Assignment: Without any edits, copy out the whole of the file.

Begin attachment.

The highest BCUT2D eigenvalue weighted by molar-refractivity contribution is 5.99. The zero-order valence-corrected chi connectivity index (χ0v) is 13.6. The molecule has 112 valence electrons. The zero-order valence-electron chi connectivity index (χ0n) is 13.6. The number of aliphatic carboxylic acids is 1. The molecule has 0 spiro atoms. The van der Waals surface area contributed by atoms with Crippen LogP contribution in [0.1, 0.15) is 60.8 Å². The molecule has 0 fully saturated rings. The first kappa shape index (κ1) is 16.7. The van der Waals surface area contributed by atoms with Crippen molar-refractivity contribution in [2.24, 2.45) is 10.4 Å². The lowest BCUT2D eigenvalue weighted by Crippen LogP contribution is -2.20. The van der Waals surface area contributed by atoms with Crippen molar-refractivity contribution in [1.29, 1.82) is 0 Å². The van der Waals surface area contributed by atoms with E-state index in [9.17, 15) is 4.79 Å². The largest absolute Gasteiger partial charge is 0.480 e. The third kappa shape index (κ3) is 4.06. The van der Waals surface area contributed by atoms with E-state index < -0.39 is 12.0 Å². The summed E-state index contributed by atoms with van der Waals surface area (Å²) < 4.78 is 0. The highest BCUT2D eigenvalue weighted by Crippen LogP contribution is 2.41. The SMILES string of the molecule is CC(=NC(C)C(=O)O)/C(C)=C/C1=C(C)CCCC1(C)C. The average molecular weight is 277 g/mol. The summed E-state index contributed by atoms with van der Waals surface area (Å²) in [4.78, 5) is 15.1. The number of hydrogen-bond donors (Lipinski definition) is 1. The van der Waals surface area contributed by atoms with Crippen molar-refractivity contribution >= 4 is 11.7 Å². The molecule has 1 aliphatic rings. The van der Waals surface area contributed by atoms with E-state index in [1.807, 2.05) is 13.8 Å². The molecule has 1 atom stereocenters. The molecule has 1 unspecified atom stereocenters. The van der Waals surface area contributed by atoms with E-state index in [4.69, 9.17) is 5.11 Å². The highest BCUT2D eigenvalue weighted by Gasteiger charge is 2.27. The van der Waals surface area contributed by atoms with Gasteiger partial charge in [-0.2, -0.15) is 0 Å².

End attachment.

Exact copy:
The highest BCUT2D eigenvalue weighted by molar-refractivity contribution is 5.99. The zero-order valence-corrected chi connectivity index (χ0v) is 13.6. The molecule has 112 valence electrons. The zero-order valence-electron chi connectivity index (χ0n) is 13.6. The number of aliphatic carboxylic acids is 1. The molecule has 0 spiro atoms. The van der Waals surface area contributed by atoms with Crippen LogP contribution in [0.1, 0.15) is 60.8 Å². The molecule has 0 fully saturated rings. The first kappa shape index (κ1) is 16.7. The van der Waals surface area contributed by atoms with Crippen molar-refractivity contribution in [2.24, 2.45) is 10.4 Å². The lowest BCUT2D eigenvalue weighted by Crippen LogP contribution is -2.20. The van der Waals surface area contributed by atoms with Crippen molar-refractivity contribution in [1.29, 1.82) is 0 Å². The van der Waals surface area contributed by atoms with E-state index in [9.17, 15) is 4.79 Å². The largest absolute Gasteiger partial charge is 0.480 e. The third kappa shape index (κ3) is 4.06. The van der Waals surface area contributed by atoms with E-state index < -0.39 is 12.0 Å². The summed E-state index contributed by atoms with van der Waals surface area (Å²) < 4.78 is 0. The highest BCUT2D eigenvalue weighted by Crippen LogP contribution is 2.41. The SMILES string of the molecule is CC(=NC(C)C(=O)O)/C(C)=C/C1=C(C)CCCC1(C)C. The average molecular weight is 277 g/mol. The summed E-state index contributed by atoms with van der Waals surface area (Å²) in [4.78, 5) is 15.1. The number of hydrogen-bond donors (Lipinski definition) is 1. The van der Waals surface area contributed by atoms with Crippen molar-refractivity contribution >= 4 is 11.7 Å². The molecule has 1 aliphatic rings. The van der Waals surface area contributed by atoms with E-state index in [1.807, 2.05) is 13.8 Å². The molecule has 1 atom stereocenters. The molecule has 1 unspecified atom stereocenters. The van der Waals surface area contributed by atoms with E-state index in [4.69, 9.17) is 5.11 Å². The highest BCUT2D eigenvalue weighted by Gasteiger charge is 2.27. The van der Waals surface area contributed by atoms with Gasteiger partial charge in [-0.2, -0.15) is 0 Å².